Missing US reporter in Chechnya surfaces

A Moscow-based US journalist who was reported missing near Russia's war-torn republic of Chechnya is alive and well.

    Several reporters have vanished in war-torn Chechnya

    Rebecca Santana "is on her way back to Moscow and doing just fine," Chuck Holmes, foreign editor of Cox Newspapers said by telephone from Washington.


    Earlier in the day, the US embassy said it had filed a missing person's report after Santana failed to contact her editors since arriving on Sunday in Russia's restive North Caucasus region.


    But Holmes said the reporter called him around 1330 GMT to say that she was fine.


    "She has been in Chechnya for the past couple of days, reporting and unaware that there was any kind of search going on," Holmes said.




    The concern over her whereabouts was sparked after Santana failed to meet a contact who then raised the alarm, Holmes said.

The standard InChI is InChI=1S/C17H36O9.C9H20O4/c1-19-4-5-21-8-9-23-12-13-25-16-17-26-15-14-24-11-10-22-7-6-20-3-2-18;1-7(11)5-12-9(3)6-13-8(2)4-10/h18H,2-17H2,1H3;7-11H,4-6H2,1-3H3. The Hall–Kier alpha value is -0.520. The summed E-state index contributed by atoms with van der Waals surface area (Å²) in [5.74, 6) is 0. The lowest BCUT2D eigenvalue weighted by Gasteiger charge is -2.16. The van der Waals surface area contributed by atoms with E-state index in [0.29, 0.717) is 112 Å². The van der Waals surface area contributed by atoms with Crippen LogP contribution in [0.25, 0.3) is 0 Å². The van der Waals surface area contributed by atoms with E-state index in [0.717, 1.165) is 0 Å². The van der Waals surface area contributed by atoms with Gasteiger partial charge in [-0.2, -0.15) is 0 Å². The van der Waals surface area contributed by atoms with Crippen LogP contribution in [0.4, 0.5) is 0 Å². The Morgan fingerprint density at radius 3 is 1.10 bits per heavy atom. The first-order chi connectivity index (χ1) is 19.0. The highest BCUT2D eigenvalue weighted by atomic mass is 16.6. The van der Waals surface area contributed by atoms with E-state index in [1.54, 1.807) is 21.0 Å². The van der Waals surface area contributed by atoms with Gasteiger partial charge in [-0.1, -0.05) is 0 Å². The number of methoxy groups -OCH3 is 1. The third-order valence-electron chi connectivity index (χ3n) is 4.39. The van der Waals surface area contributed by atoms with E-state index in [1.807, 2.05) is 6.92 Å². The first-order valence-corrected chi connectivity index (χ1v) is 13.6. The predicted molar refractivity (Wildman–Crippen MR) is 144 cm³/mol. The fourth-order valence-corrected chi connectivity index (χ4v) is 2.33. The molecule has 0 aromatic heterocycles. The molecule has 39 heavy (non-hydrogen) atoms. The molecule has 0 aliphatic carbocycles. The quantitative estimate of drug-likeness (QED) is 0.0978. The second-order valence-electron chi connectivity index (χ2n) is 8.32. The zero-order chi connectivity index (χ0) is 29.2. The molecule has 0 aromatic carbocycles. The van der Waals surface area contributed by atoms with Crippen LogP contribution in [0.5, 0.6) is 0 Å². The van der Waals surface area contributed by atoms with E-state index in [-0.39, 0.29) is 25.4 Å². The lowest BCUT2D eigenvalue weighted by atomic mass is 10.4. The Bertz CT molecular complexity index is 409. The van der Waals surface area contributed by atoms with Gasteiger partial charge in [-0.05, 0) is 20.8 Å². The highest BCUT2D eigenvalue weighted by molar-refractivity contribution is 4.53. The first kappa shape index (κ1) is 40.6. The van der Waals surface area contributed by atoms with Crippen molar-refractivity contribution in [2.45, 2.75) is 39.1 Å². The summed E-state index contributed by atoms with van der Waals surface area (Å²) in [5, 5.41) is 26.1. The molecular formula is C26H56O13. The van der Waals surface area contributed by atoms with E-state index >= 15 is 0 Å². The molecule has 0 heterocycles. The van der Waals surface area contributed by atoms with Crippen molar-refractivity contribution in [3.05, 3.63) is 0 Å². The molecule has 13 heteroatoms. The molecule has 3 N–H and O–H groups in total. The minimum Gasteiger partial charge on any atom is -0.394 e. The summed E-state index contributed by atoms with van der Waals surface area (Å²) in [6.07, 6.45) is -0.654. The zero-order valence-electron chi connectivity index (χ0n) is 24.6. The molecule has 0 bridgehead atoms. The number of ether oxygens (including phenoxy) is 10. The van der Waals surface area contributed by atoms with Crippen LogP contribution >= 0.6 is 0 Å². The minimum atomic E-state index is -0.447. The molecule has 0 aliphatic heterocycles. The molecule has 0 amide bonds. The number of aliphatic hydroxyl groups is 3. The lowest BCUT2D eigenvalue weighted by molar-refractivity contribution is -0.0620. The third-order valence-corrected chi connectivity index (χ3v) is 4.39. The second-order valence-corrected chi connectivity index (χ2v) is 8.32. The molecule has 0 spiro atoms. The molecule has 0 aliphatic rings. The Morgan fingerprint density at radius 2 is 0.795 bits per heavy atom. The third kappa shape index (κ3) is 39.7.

"She has been in Chechnya for the past couple of days, reporting and unaware that there was any kind of search going on"

    Chuck Holmes,
    foreign editor, Cox Newspapers,

    Santana, who graduated from Columbia University journalism school in 1997, first came to Russia in 1999 not knowing a word of Russian, after having worked in the Baltics for various publications.


    She learned the language and worked as a stringer for various publications before eventually joining Cox Newspapers as their correspondent in Moscow.

    Several foreign journalists and aid workers have gone missing in or near Chechnya, which in the past decade has gone through two wars with Russian troops and a lawless period of de facto independence.


    Last July AFP's local correspondent in the region, Ali Astamirov, was pulled by armed men from a car in neighboring Ingushetia.


    He has not been heard from since, despite numerous appeals by AFP to local officials and President Vladimir Putin to help find him.




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